She danced the first two dances with Mr. Collins, who was
awkward and solemn, apologising instead of attending, and often moving wrong without being aware of it, gave her all the shame and misery which a disagreeable partner for a couple of dances can give. The moment of her release from him was ecstasy.
When she finally danced with Darcy, it was at first an awkward silence which she broke with making a "slight observation of the dance" to which he remained quiet still. After that, she insisted in making him talk and it went like:
It is your turn to say something now, Mr. Darcy.—I talked about the dance, and you ought to make some kind of remark on the size of the room, or the number of couples."
He smiled, and assured her that whatever she wished him to say should be said.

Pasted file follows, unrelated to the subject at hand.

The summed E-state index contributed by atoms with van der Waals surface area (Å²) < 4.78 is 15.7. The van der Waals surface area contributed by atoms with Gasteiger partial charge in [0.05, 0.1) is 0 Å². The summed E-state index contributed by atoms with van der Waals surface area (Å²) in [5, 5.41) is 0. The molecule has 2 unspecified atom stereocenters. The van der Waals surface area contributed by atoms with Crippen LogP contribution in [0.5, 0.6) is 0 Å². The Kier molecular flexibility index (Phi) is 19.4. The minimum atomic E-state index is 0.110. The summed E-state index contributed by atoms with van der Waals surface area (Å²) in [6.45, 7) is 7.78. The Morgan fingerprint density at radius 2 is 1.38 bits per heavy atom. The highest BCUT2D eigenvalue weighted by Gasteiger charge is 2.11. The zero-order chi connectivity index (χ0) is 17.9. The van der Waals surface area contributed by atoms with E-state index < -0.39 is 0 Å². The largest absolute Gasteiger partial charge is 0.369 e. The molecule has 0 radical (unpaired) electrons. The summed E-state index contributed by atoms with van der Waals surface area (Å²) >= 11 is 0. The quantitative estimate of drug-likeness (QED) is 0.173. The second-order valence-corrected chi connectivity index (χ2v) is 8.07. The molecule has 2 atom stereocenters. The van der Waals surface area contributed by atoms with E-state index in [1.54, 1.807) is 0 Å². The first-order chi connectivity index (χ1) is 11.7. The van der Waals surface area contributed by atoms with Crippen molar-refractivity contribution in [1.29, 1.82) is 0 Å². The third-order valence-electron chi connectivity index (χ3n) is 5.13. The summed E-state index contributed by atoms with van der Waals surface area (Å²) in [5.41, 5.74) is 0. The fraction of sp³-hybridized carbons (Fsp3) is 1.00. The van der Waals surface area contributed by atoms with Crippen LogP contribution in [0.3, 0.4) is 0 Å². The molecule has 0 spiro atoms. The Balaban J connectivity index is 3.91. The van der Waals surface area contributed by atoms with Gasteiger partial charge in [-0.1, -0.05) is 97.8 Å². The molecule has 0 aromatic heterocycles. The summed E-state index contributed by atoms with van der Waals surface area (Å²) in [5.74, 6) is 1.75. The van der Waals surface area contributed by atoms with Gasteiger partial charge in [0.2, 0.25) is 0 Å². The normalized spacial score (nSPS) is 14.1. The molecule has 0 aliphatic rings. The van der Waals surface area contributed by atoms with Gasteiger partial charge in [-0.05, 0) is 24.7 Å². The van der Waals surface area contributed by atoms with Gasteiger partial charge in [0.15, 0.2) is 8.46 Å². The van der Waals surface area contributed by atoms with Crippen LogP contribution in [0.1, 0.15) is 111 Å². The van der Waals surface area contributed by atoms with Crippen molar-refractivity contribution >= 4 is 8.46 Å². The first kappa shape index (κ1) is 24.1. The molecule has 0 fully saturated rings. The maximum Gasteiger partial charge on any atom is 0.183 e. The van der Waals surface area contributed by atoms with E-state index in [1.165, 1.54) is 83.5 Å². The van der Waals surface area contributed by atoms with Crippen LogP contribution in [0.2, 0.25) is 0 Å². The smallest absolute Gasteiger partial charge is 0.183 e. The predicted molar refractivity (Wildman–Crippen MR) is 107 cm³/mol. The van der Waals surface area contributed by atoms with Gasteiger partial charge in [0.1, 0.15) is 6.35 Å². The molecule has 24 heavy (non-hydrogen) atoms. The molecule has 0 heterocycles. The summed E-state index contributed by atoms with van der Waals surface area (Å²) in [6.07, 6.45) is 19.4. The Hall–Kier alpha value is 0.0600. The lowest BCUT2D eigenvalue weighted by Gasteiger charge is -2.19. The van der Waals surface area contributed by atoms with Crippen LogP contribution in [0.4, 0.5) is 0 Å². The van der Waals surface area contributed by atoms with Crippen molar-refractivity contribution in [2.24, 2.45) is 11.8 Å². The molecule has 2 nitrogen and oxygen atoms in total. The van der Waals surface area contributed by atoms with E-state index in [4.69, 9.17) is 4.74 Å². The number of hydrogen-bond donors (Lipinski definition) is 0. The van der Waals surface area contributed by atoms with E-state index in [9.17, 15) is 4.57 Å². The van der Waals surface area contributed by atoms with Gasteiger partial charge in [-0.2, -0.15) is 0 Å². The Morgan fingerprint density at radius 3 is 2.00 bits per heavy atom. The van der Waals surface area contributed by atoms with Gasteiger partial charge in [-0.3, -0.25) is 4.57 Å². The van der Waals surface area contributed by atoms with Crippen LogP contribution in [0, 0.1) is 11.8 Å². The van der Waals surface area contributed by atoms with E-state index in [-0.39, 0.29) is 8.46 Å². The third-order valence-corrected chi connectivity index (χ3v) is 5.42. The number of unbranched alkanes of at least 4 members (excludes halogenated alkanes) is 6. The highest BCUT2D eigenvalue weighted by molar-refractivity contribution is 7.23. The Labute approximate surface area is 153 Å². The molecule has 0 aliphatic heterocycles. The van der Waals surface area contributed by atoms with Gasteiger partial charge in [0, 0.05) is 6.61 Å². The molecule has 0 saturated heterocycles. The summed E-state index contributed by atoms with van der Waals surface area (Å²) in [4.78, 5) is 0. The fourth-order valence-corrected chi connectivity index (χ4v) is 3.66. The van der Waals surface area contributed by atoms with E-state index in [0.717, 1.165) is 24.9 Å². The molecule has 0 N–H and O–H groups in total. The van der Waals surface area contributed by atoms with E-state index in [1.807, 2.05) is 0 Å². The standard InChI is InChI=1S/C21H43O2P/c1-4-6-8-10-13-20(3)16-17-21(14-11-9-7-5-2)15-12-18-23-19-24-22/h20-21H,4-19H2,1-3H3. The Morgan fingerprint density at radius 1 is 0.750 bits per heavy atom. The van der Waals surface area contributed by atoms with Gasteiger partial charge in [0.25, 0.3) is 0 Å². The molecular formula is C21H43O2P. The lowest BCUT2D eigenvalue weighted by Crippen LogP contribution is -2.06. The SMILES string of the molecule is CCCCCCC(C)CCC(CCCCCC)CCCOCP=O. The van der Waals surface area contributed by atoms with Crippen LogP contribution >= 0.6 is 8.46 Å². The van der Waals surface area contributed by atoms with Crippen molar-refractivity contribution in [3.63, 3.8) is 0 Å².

"Very well.—That reply will do for the present.—Perhaps by and by I may observe that private balls are much pleasanter than public ones.—But now we may be silent."
"Do you talk by rule then, while you are dancing?"
"Sometimes. One must speak a little, you know. It would look odd to be entirely silent for half an hour together, and yet for the advantage of some, conversation ought to be so arranged as that they may have the trouble of saying as little as as possible."
"Are you consulting your own feelings in the present case, or do you imagine that you are gratifying mine?"
"Both," replied Elizabeth archly; "for I have always seen a great similarity in the turn of our minds.—We are each of an unsocial, taciturn disposition, unwilling to speak, unless we expect to say something that will amaze the whole room, and be handed down to posterity with all the eclat of a proverb."
"This is no very striking resemblance of your own character, I am sure," said he. "How near it may be to mine, I cannot pretend to say.—You think it a faithful portrait undoubtedly."
"I must not decide on my own performance."
This was the moment when she found the opportunity to mention Mr. Wickham's acquaintance to try to find out why the two men are such enemies.